Speaking of the cabbage slaw, its important to really massage the cabbage with your hands. Don’t just stir it together. Its important to manually break down some of the fiber to make it easier to chew and digest. Its takes a few minutes, but you will know when its ready when the cabbage changes color a little bit and no longer looks dry.

The peanut dressing is incredibly flavorful and comes together just by shaking a jar! Its mostly pantry ingredients and is good on SO many things. Its a great stir fry sauce, dipping sauce for spring rolls or dumplings, and obviously as a grain bowl dressing. But, be sure to use a natural creamy peanut butter. If you are in the Boston area, my favorite brand is Teddie. And if you are outside the Boston area, I like Smuckers peanut butter!

If you are still working during this weird and unsettling time, make these Thai Tofu Grain Bowls with Peanut Dressing your quick and easy meal prep work lunches. But, if you are at home, this makes a great lunch for 3 or 4 but is easily doubled. Stay safe and healthy, everyone!


If you’ve never tried kelp noodles before, don’t be afraid! This kelp noodle salad with mango and peanut dressing is the best dish to try it in! The crunchy and chewy noodles add tons of texture, and soak up the spicy peanut sauce, and the sweet mango makes it taste bright and summery! Bulk it up with protein like grilled chicken or baked tofu!

This post was originally published July 2014. Text and images have been updated.

I was first introduced to the world of food blogs back in college, when a friend turned me onto the site Hungry Girl. It was perfect timing. I had just moved into my first apartment and was learning to cook, and had just decided to double major with nutrition.

If you remember that blog, it was full of tons of recipes that were quick, easy, and fit my definition of healthy. Of course, back in college healthy meant low calorie. And Hungry Girl was ruthless in chopping calories. She swapped burger buns for those sandwich thin atrocities, had the gall to use fat free cheese, and sweetened everything with Splenda. Somehow I convinced myself that these were all things that were edible.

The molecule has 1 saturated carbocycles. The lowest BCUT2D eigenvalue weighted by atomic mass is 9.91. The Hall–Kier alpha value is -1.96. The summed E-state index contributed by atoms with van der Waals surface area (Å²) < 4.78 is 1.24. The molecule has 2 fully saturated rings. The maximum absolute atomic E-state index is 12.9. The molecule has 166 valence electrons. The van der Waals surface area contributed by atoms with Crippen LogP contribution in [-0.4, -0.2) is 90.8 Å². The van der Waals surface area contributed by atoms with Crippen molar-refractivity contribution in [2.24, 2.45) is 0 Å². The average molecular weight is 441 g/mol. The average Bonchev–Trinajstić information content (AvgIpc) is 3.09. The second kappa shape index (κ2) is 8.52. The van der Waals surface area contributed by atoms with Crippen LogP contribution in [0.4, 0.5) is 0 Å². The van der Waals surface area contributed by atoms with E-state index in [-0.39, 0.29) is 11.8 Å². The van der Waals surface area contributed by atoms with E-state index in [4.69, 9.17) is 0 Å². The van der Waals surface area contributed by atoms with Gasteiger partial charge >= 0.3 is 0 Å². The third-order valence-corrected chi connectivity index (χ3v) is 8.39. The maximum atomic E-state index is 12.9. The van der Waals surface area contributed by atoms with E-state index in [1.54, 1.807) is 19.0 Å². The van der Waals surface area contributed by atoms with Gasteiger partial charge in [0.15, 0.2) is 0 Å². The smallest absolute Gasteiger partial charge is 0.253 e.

One of the swaps I remember most were these weird tofu noodles and kelp noodles she used for pasta dishes. Her whole shtick was you were *allowed* to have a whole bowl of pasta, as long as you swapped actual noodles for these weird low-calorie noodles. Even in my slightly disordered mind, that was one step too far.

To this day, I still have lingering food trauma, and every time I pass these "Hungry Girl foods" at the grocery store, I shudder a little bit.

But one day a couple years ago, curiosity got ahold of me and I decided to grab a bag of kelp noodles. Weirdly, I actually kinda liked them! Lawd knows they are no pasta, and I wouldn’t suggest doing the Hungry Girl thing and loading them up with fat free sour cream and Laughing Cow cheese and pretending it’s fettucine alfredo (ick). But for cold noodle salads, kelp noodles are pretty tasty! They have this slightly crunchy texture that I really like in there. If you've ever had cellophane noodles, they kinda remind me of that (and you could easily swap them or rice noodles in the dish if you can't find/are too terrified to try kelp noodles). I don't recommend them right out of the bag, but after soaking a bit in peanut sauce, they soften up a bit, but still retain a slightly crunchy, chewy texture.

What are Kelp Noodles?

If you’re scratching your head wondering what this whole kelp noodle thing is, first of, #same. I did some research (i.e. googled “what are kelp noodles?") and discovered that they are made the jelly-like extract that comes from steaming kelp. Mmmmm, I know I’m selling it to you. Kelp noodles were originally used in Korean cuisine, but now are big with the raw vegan and low carb crowds.

How to Make this Kelp Noodle Salad

I almost didn’t share this recipe with you because technically it is raw/vegan/gluten free/paleo/grain free and that is just TOO MUCH. But you know, it’s actually really tasty, and why do the diet folks get to lay claim to fun foods?

For this kelp noodle salad, I tossed the kelp noodles with zoodles, sliced mango and a spicy peanut sauce. The sweet-tart mango is SO good with the spicy, peanut sauce, and the noodles and zoodles add great texture. There’s no cooking involved so it’s a perfect summer dish.

To make the zoodles, simply cut the zucchini into ribbons using a spiralizer. I use this one, but I love this version that spiralizes them into a cup. Looks much easier for cleanup! If you don’t have a spiralizer, a regular mandolin slicer will work too. You could probably use that on the mango too if it’s not too ripe and still has some firmness, but mind was quite soft and just turned to mush, so it was much easier to slice on my own.

Kelp Noodle Salad Recipe Adaptions

It makes a really nice light lunch salad, but I would definitely bulk it up with some baked tofu or grilled chicken. To save time, swap a bottled peanut dressing.


Watch the video: Grilled Tofu Sandwich Recipe by Manjula